2 . 25 P.M.
MASSACHUSETTS INSTITUTE OF TECHNOLOGY, U.S.A.
“Shh-h” Derek shushed the girl. Through the slits in the lid that covered the manhole, he could see the men. He wondered how many they were, probably four or five. They seem to be talking to the old curator.
Minutes later, he heard a gunshot muffled by a silencer. He knew that time was up for the poor man. The young girl made the sign of the cross and prayed silently. She seemed to have known him personally.
The old man had after hasty explanation from Derek agreed to help them get out. There happened to be a secret manhole in the historical section of the library and with luck they might make it only if they didn’t get lost in the vast underground.
Overhead, the shadow of the men came into view and he heard them talking but couldn’t make out all of it.
“Do you hear them?” He whispered.
“Yeah, they are saying something about receiving signal from a nearby GPS tracker. Any idea what it means?”
“That would be you”, he said pulling out his Blackberry and initiating a bug scan. “Give me that”, he said pointing at her cell. She handed it over. He turned it off and stuck it in his back pocket. He ran the phone over her again and finally traced it to the gold pendant on her neck.
He had observed the necklace on her neck while they were in the museum. He wrapped it round his fingers and was about to yank it off when she stopped him. He glanced at her curiously.
“It’s from my dad and he warned me never to take it off me, no matter what”,she protested.
“Can’t you see? It would eventually give us away! I would try my best to minimize the damage”, he said trying to convince the teenager who was still clutching the pendant to her chest.
“It contains a picture of my mum; it’s all I have to remember her with”, she said almost breaking into a sob. Derek heaved a sigh and edged closer to her. He laid his hands on her shoulder.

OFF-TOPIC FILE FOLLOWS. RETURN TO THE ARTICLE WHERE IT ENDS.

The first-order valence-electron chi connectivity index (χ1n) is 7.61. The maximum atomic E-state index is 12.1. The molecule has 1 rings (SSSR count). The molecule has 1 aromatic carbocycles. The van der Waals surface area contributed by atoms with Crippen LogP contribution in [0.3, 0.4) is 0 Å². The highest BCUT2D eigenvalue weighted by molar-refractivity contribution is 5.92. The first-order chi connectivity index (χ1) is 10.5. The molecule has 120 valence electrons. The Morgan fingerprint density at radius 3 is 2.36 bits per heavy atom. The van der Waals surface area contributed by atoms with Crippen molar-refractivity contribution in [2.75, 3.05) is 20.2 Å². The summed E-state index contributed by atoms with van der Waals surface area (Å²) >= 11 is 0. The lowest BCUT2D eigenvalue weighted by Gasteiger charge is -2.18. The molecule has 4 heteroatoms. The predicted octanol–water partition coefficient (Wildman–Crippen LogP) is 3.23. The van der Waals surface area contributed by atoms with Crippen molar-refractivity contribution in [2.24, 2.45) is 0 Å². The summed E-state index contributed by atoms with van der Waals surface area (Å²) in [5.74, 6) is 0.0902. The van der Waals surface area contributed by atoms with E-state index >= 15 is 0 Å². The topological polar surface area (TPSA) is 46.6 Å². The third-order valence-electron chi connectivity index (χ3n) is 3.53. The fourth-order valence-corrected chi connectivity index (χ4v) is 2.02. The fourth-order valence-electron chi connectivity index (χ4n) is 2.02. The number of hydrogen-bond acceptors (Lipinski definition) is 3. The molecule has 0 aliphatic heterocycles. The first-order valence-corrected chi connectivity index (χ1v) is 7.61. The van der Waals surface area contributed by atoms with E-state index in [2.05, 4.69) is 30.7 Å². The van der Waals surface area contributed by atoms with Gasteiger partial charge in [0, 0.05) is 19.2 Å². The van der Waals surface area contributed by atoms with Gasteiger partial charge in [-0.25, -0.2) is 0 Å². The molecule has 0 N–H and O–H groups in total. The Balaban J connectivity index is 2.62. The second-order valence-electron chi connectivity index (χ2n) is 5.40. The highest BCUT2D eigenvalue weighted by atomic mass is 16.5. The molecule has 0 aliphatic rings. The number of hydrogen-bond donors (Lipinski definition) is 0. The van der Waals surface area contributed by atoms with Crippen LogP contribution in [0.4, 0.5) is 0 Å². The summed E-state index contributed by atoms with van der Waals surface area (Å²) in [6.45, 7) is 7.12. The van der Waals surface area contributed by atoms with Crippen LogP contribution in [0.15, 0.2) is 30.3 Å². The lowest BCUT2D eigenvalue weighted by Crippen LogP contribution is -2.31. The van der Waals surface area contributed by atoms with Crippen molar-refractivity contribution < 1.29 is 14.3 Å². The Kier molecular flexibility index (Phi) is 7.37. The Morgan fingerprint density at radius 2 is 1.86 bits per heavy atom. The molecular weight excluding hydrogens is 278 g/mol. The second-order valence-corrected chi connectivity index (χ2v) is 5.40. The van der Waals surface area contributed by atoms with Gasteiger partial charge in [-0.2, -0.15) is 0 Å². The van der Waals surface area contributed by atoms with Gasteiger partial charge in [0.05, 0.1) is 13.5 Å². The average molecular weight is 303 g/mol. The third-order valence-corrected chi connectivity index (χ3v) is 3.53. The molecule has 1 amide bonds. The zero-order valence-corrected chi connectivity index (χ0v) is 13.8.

“I’m so sorry about your mother, I know how it feels loosing your mother at such a tender age. My mother died too when I was pretty much young”, he said, finally getting her attention.
“How old were you then?” She asked, looking up at him.
“Five years old. Train accident killed both my parents. Investigations proved that it was an engine malfunction. I never let it get to me, because then I believed that only the strong-willed could survive with both parents dead. It has been a propulsive force that led to my success and I believe that wherever they are, they would be happy. Won’t you love your mother to be happy?” He said, nudging her.
“Sure”, she said, brightening up.
“Then you’ve got to be alive for her and that would be. . .handing over the necklace”, he said.
She hesitated, taking one last look at it.
“Come on”, he urged her. She unlatched the necklace and gave it to him.
He studied it carefully. It was a pure golden necklace and the pendant was done with a convex glass, the picture of a woman was in it. She was remarkably beautiful and Derek could hardly get the picture off his mind.
He pulled his ring up to his knuckles and with it he knocked hard on the glass casing until it shattered. He s—-d the trickle of blood on his knuckles.
“It’s nothing”, he said wincing. “You have a pen?”
“Of course, yes”, she said, groping in the pocket of her denim jeans and pulling out a Montblac pen. Derek used it to pry out the miniature picture. He found what he was looking for, the small metallic device. He quickly pulled it and deactivated it.
“Okay, we’re good to go. They’ll figure out where are very much soon”.